Get the kids outside

April 20, 2007

It’s almost over for this year, but the lesson plans at the site for National Environmental Education Week don’t have to be done in April only. Texas will have a new beefed up science requirement kick in, in a couple of years. Until then, however, this is a good set of ideas, even for social studies, especially if no other class is delivering the material well.

Environmental protection weaves science — biology, chemistry, geology, meteorology, and more — with applied social studies, especially history, economics and government, to make changes. For younger students studies of recycling can be a lot of fun and give students something to take with them for the rest of the life. Similarly, a study of migratory birds and the policy issues related to them (tall buildings, cellular communications towers, oil well sumps, lights in cities, hunting and the Treaty of 1948, etc., etc.) offers a lot of ways to get kids interested, if not excited, about these so-called dry topics. An advanced class in high school might analyze the Supreme Court decisions that brought down the price of shipping of recycled metals, making recycling economically feasible.

Whatever you do, don’t despair: International Migratory Bird Day is just a couple of weeks away.  Birding is one of the more fun areas one can use in discussions of climate change and global warming; the Roger Tory Peterson Institute of Natural History points the way to good resources.

Send me these kids, please

April 20, 2007

Lucky will be the teacher who gets the kids from The Living Classroom.  I wager they’ll be eagar to learn, and that they’ll set the pace in good behaviors and academic achievement in future classes — unless someone throttles it out of them later.

For now it’s a bunch carrying a lot of hope to some lucky teachers next year.  Check out this post, “All the Beauty We Can Find in Just One Day,” and this one, “My School.”

Celebrating April 19: Paul Revere, “shot heard ’round the world”

April 20, 2007

April 19. Does the date have significance? Paul Revere's ride, from Paul Revere House

Among other things, it is the date of the firing of the “shot heard ’round the world,” the first shots in the American Revolution. On April 19, 1775, American Minutemen stood to protect arsenals they had created at Lexington and Concord, Massachusetts, against seizure by the British Army then occupying Boston.

April is National Poetry Month. What have we done to celebrate poetry?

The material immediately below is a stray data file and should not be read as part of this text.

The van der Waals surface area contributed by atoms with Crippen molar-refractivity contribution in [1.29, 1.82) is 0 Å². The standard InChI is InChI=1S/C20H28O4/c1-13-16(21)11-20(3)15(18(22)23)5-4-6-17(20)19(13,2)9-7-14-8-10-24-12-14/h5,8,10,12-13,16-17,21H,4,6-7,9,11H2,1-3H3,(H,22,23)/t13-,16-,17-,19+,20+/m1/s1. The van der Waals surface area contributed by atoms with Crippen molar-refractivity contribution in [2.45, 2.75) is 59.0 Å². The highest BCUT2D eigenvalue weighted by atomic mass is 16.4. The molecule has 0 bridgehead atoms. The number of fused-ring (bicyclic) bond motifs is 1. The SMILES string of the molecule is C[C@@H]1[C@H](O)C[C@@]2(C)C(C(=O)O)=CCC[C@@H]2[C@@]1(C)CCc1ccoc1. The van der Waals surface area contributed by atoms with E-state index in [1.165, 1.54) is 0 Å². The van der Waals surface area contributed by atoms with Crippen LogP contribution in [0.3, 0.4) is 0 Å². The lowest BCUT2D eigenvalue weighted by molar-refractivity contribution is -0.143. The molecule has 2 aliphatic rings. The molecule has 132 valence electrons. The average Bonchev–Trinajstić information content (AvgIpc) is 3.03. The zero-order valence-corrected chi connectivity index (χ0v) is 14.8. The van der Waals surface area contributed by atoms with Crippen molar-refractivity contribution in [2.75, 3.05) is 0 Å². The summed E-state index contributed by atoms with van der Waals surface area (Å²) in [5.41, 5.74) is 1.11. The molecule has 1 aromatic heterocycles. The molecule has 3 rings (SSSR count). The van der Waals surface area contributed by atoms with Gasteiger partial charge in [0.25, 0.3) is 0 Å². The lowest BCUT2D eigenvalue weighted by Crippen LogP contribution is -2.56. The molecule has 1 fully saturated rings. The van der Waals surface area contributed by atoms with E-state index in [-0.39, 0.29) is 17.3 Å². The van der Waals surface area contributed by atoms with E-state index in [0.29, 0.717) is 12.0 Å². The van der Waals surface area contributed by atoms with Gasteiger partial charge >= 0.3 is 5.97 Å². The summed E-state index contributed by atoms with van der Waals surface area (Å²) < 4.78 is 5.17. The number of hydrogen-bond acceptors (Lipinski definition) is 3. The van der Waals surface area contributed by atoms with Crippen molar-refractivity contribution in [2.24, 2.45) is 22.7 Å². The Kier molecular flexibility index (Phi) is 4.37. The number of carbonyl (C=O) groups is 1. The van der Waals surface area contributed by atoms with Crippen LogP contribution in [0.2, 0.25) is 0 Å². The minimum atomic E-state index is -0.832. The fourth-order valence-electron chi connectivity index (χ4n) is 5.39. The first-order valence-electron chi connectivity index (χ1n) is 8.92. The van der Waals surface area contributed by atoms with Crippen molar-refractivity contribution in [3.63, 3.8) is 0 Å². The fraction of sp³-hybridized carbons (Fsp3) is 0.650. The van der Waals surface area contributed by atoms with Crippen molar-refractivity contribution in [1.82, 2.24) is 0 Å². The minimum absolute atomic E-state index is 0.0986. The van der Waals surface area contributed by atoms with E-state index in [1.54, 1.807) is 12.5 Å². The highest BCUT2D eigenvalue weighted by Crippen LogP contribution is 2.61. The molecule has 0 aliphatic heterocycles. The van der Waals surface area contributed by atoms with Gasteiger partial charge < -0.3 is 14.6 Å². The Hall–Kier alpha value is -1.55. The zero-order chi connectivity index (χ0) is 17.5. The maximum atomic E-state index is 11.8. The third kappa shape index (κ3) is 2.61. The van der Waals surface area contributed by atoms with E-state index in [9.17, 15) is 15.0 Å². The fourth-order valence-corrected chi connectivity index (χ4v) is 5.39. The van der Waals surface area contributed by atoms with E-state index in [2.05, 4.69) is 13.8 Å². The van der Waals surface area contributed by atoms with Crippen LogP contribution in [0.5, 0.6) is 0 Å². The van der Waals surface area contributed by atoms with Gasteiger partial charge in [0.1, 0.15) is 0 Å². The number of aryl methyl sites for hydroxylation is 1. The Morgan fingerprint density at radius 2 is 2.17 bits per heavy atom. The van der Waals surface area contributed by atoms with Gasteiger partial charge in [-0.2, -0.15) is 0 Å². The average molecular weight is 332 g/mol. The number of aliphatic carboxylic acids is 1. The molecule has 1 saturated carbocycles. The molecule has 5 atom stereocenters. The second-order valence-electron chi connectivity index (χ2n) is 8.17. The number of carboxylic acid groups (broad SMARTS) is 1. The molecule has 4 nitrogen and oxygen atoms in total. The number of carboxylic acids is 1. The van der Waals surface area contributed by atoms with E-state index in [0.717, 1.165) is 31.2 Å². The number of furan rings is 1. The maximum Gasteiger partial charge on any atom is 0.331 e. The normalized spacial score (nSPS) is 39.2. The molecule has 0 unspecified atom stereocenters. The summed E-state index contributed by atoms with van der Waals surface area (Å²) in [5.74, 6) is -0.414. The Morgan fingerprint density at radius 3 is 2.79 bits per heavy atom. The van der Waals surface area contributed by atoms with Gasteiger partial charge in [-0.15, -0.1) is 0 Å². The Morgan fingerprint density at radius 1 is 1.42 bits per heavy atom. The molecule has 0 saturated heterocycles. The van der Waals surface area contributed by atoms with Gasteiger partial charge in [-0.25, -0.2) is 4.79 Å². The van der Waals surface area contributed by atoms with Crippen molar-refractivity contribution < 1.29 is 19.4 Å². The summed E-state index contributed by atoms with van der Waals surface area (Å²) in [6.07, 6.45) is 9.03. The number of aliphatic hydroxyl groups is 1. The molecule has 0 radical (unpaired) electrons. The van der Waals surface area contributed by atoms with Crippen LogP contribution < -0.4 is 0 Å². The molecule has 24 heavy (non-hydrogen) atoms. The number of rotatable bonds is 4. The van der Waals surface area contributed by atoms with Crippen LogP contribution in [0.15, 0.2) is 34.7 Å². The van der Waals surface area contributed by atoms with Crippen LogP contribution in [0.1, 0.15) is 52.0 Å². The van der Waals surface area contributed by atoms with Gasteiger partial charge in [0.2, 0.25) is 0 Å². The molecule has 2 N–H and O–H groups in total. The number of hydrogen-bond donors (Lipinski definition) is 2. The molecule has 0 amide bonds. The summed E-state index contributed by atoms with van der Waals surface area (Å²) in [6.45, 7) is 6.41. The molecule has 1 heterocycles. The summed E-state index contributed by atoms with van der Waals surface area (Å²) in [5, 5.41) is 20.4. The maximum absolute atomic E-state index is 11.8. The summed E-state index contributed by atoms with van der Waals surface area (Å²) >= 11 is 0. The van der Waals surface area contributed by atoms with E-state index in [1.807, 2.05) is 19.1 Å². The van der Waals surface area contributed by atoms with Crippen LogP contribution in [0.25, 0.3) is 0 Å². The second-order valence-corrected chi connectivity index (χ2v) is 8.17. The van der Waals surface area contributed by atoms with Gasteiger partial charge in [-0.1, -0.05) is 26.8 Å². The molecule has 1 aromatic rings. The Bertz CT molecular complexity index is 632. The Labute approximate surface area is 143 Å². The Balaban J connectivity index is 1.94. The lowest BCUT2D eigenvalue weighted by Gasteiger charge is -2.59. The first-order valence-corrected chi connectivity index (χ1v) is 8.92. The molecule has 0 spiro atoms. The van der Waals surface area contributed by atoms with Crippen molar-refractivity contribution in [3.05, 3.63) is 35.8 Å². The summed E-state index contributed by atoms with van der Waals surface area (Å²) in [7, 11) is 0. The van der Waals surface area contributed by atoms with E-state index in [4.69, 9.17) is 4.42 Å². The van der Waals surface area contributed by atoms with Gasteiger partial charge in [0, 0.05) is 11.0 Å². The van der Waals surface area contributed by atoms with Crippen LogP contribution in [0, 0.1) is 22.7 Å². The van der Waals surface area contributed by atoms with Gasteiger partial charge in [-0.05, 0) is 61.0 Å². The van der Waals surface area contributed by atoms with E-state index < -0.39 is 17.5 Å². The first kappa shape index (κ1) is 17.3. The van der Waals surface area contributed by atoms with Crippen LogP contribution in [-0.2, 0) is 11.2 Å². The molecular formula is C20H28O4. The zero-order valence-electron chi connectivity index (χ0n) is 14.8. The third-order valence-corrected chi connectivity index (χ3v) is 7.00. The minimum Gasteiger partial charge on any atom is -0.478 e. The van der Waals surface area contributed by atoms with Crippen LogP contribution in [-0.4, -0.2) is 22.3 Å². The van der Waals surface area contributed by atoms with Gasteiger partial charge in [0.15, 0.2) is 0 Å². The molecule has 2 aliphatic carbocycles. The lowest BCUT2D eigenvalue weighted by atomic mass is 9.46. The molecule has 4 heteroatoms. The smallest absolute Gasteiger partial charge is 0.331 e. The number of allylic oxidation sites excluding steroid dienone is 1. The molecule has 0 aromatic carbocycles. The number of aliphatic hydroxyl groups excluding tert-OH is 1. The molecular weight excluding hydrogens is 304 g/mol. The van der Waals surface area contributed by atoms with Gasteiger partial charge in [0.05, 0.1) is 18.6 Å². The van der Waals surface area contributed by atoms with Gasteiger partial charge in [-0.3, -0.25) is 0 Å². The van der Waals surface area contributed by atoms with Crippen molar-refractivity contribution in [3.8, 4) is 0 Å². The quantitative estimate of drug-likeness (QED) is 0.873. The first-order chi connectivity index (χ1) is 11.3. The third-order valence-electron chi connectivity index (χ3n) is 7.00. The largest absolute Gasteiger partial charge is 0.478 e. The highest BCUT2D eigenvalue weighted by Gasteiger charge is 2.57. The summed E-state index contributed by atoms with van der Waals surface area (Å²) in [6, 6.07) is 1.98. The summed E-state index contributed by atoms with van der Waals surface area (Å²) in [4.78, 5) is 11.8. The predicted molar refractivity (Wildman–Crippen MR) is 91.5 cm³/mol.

What have we done to properly acknowledge the key events of April 18 and 19, 1775?  Happily, poetry helps us out in history studies, or can do.

In contrast to my childhood, when we as students had poems to memorize weekly throughout our curriculum, modern students too often come to my classes seemingly unaware that rhyming and rhythm are used for anything other than celebrating materialist, establishment values obtained sub rosa. Poetry, to them, is mostly rhythm; but certainly not for polite company, and never for learning.

Poems slipped from our national curriculum, dropped away from our national consciousness.

And that is one small part of the reason that Aprils in the past two decades turned instead to memorials to violence, and fear that violence will break out again. We have allowed darker ideas to dominate April, and especially the days around April 19.

You and I have failed to properly commemorate the good, I fear. We have a duty to pass along these cultural icons, as touchstones to understanding America.

So, reclaim the high ground. Reclaim the high cultural ground.

Read a poem today. Plan to be sure to have the commemorative reading of “Paul Revere’s Ride” in your classes next April 18 or 19, and “The Concord Hymn” on April 19.

We must work to be sure our heritage of freedom is remembered, lest we condemn our students, our children and grandchildren to having to relearn these lessons of history, as Santayana warned.

Texts of the poems are below the fold, though you may be much better off to use the links and see those sites, the Paul Revere House, and the Minuteman National Historical Park.

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